Dealing With Disruption

Michael R. Wood is a Business Process Improvement & IT Strategist Independent Consultant. He is creator of the business process-improvement methodology called HELIX and founder of The Natural Intelligence Group, a strategy, process improvement and technology consulting company. He is also a CPA, has served as an Adjunct Professor in Pepperdine's Management MBA program, an Associate Professor at California Lutheran University, and on the boards of numerous professional organizations. Mr. Wood is a sought after presenter of HELIX workshops and seminars in both the U.S. and Europe.

Virtually all projects have their unpleasant moments; times where things feel chaotic, when the process seems to be going off the rails; in short, an air of disruption fills the landscape. There are many reasons projects can suffer from disruption creep. The challenge facing project managers is being able to sense disruption’s presence, understand its cause and then take steps to disrupt the disruption. What are some of the causes of project disruption, and what can project managers do to right the project-disrupted ship? Here is some guidance that might help…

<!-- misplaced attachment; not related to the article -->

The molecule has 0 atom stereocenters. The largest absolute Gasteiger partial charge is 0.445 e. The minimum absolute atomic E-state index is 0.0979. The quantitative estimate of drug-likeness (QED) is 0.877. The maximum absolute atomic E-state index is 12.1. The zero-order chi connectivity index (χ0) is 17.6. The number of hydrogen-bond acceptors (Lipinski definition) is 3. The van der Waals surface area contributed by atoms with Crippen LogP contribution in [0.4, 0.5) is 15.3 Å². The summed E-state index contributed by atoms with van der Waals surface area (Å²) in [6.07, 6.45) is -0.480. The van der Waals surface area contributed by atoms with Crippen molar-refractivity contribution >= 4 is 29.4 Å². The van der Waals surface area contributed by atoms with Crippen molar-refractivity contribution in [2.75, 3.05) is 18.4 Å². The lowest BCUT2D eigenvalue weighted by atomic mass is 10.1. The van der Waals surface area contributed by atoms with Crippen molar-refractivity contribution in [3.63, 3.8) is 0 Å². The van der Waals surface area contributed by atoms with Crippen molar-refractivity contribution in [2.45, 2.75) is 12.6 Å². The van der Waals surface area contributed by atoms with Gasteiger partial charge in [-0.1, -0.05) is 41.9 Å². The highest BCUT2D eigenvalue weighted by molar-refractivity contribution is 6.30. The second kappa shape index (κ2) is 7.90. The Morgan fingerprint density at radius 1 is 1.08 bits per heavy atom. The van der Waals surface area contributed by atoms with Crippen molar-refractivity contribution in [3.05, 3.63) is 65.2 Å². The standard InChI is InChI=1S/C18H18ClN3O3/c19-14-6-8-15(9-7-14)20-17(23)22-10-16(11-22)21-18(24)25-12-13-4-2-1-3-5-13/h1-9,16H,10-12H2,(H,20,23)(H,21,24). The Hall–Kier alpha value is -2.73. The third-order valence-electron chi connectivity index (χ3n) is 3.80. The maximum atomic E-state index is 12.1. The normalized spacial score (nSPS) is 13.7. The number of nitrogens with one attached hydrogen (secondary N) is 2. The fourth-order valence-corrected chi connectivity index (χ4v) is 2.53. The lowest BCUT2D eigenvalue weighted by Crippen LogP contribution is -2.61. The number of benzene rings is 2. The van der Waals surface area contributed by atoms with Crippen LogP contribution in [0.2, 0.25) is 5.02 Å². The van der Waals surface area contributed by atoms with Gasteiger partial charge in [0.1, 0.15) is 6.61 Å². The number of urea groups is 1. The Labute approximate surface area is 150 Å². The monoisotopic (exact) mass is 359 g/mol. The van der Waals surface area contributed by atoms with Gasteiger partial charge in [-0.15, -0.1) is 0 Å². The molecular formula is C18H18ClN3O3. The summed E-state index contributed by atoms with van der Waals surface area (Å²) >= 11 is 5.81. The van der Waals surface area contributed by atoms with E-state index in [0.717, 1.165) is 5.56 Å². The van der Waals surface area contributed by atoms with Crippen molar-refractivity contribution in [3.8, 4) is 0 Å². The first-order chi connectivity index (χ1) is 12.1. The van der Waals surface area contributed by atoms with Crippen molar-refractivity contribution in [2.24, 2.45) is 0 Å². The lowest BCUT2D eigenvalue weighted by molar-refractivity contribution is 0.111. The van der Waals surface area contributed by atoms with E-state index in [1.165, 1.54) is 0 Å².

1. Politics: Politics can creep into a project at any time. Often, political disruption happens when the informal communication network (the grapevine) has stakeholders or even project team members sowing the seeds of fear, uncertainty and doubt about the project’s health or the competency of its leadership.

Sometimes, these seeds are sowed to upper management, circumventing the chain of command; or as gossip among fellow project participants related to the value of the project, the lack of inclusion or even disparaging remarks about the project’s or senior management’s leadership or agenda. Basically, disruptive politics can trigger knee-jerk reactions from senior management, lack of buy-in and support, reduction in morale and more.

Combating disruptive politics can be achieved, …

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